The free Windows 10 upgrade offer is finally over, and Microsoft will stop harassing Windows 7 and 8.1 users with misleading upgrade popups. But Windows 7 and 8.1 aren’t done for. They’re both solid operating systems that Microsoft will be officially supporting for years to come.
If you did upgrade to Windows 10, you still won’t have to pay anything. You can continue to use Windows 10 for free, and even reinstall it on the same hardware. In fact, even if you missed the upgrade boat, there’s still a way to upgrade to Windows 10 for free.
Let’s get something out of the way: This isn’t like the Windows XP deadline, where Microsoft was going to stop supporting Windows XP. Both Windows 7 and Windows 8.1 are still supported by Microsoft with security updates, and will be for years to come.
Windows 7 will be supported with security updates until January 14, 2020, while Windows 8.1 will receive security updates until January 10, 2023. You can always find these support dates on Microsoft’s Windows lifecycle fact sheet web page.
So, if you’re still using Windows 7 or 8.1 on your PC, that’s fine. They’re still officially supported, and Windows 7 in particular is widely used in businesses. Leave Windows Update enabled and you’ll keep getting security updates until 2020 or 2023.
That pushy “Get Windows 10” upgrade offer, also known as “GWX“, is finally going away. The upgrade prompts should already be gone. If you do see a leftover upgrade offer popup in the next few days, clicking through it won’t actually do anything because the free upgrade is no longer available.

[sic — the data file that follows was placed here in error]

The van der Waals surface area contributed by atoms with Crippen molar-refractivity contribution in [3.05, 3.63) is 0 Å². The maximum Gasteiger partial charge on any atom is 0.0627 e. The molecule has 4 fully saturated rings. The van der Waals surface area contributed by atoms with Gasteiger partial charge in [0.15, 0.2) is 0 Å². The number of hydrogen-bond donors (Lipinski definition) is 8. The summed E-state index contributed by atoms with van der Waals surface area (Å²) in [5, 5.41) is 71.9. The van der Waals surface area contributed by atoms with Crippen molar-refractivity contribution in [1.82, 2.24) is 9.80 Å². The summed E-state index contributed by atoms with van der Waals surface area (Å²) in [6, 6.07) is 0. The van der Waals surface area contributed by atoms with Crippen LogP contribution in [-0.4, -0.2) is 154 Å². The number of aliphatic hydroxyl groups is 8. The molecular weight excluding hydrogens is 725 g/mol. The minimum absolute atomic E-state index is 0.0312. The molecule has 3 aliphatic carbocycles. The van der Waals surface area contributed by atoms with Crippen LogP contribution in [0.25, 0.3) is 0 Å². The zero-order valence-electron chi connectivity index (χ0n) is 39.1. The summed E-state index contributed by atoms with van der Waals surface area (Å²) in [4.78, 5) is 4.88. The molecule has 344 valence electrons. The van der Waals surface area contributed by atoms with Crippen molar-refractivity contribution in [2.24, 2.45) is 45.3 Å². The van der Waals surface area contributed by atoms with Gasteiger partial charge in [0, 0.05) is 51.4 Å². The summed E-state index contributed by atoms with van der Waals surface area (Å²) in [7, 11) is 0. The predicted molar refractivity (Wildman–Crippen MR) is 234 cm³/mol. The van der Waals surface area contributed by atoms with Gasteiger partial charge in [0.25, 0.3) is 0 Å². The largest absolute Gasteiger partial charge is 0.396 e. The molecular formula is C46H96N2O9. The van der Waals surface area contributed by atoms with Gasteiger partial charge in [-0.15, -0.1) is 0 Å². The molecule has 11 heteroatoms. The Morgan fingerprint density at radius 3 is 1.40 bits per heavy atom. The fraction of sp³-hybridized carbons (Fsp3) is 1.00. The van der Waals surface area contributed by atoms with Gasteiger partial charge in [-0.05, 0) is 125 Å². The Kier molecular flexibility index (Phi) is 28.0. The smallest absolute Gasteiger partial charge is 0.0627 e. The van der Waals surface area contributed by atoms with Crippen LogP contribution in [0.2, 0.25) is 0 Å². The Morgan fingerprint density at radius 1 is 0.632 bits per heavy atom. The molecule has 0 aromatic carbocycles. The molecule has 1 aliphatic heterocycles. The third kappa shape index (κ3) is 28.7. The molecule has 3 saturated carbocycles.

Microsoft has announced that it will roll out upgrades to Windows 7 and 8.1 that remove the GWX program responsible for producing these upgrade prompts. Keep installing updates from Windows Update and the GWX tool will be removed from your computer.
Windows Update will also lose the upgrade offer. Windows 10 will no longer be a “recommended update” in Windows Update on Windows 7 and 8.1, so you can enable automatic updates and safely install everything from Windows Update.
Despite Microsoft’s aggressive upgrade tactics, a large percentage of PCs–especially business PCs–are still using Windows 7. Windows 7 is in use on around 49% of PCs, while Windows 10 only has about 19%. Windows 7 isn’t going away anytime soon. Many software developers will continue supporting Windows 7 and 8.1, so don’t worry too much about incompatibility.
There are some exceptions, of course. Microsoft itself wants to encourage people to upgrade, so many new Microsoft programs only work on Windows 10. For example, you can only stream games from an Xbox One to your PC using the Xbox app, which is only available for Windows 10. Microsoft is porting many Xbox One games to Windows 10, but they’re only available through the Windows Store, and only for Windows 10. But even Microsoft isn’t limiting important productivity applications like Microsoft Office to Windows 10 users. The latest versions Microsoft Office continue to support Windows 7.
Developers could create “Universal Windows Platform” apps for the Windows Store and these applications would only run on Windows 10, but developers aren’t rushing to do this. Even most Windows 10 users still primarily rely on desktop applications.